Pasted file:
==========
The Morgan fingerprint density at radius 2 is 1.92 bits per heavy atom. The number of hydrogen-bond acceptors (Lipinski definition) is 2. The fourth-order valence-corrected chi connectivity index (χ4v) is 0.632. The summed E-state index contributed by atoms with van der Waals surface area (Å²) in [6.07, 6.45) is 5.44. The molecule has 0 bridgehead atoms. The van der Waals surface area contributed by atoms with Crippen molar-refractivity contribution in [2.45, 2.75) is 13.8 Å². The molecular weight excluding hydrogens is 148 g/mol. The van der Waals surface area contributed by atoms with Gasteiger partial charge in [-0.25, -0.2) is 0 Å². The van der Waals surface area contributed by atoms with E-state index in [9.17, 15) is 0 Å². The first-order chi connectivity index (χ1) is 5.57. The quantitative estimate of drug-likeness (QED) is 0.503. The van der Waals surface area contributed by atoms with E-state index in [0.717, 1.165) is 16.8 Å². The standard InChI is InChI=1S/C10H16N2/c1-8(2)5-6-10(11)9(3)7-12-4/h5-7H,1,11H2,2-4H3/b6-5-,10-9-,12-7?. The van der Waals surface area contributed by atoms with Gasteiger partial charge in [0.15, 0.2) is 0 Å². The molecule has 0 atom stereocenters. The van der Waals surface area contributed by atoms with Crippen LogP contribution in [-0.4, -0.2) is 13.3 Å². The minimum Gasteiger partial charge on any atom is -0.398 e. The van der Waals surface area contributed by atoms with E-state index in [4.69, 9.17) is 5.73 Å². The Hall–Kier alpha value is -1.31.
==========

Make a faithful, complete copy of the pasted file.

The Morgan fingerprint density at radius 2 is 1.92 bits per heavy atom. The number of hydrogen-bond acceptors (Lipinski definition) is 2. The fourth-order valence-corrected chi connectivity index (χ4v) is 0.632. The summed E-state index contributed by atoms with van der Waals surface area (Å²) in [6.07, 6.45) is 5.44. The molecule has 0 bridgehead atoms. The van der Waals surface area contributed by atoms with Crippen molar-refractivity contribution in [2.45, 2.75) is 13.8 Å². The molecular weight excluding hydrogens is 148 g/mol. The van der Waals surface area contributed by atoms with Gasteiger partial charge in [-0.25, -0.2) is 0 Å². The van der Waals surface area contributed by atoms with E-state index in [9.17, 15) is 0 Å². The first-order chi connectivity index (χ1) is 5.57. The quantitative estimate of drug-likeness (QED) is 0.503. The van der Waals surface area contributed by atoms with E-state index in [0.717, 1.165) is 16.8 Å². The standard InChI is InChI=1S/C10H16N2/c1-8(2)5-6-10(11)9(3)7-12-4/h5-7H,1,11H2,2-4H3/b6-5-,10-9-,12-7?. The van der Waals surface area contributed by atoms with Gasteiger partial charge in [0.15, 0.2) is 0 Å². The molecule has 0 atom stereocenters. The van der Waals surface area contributed by atoms with Crippen LogP contribution in [-0.4, -0.2) is 13.3 Å². The minimum Gasteiger partial charge on any atom is -0.398 e. The van der Waals surface area contributed by atoms with E-state index in [4.69, 9.17) is 5.73 Å². The Hall–Kier alpha value is -1.31.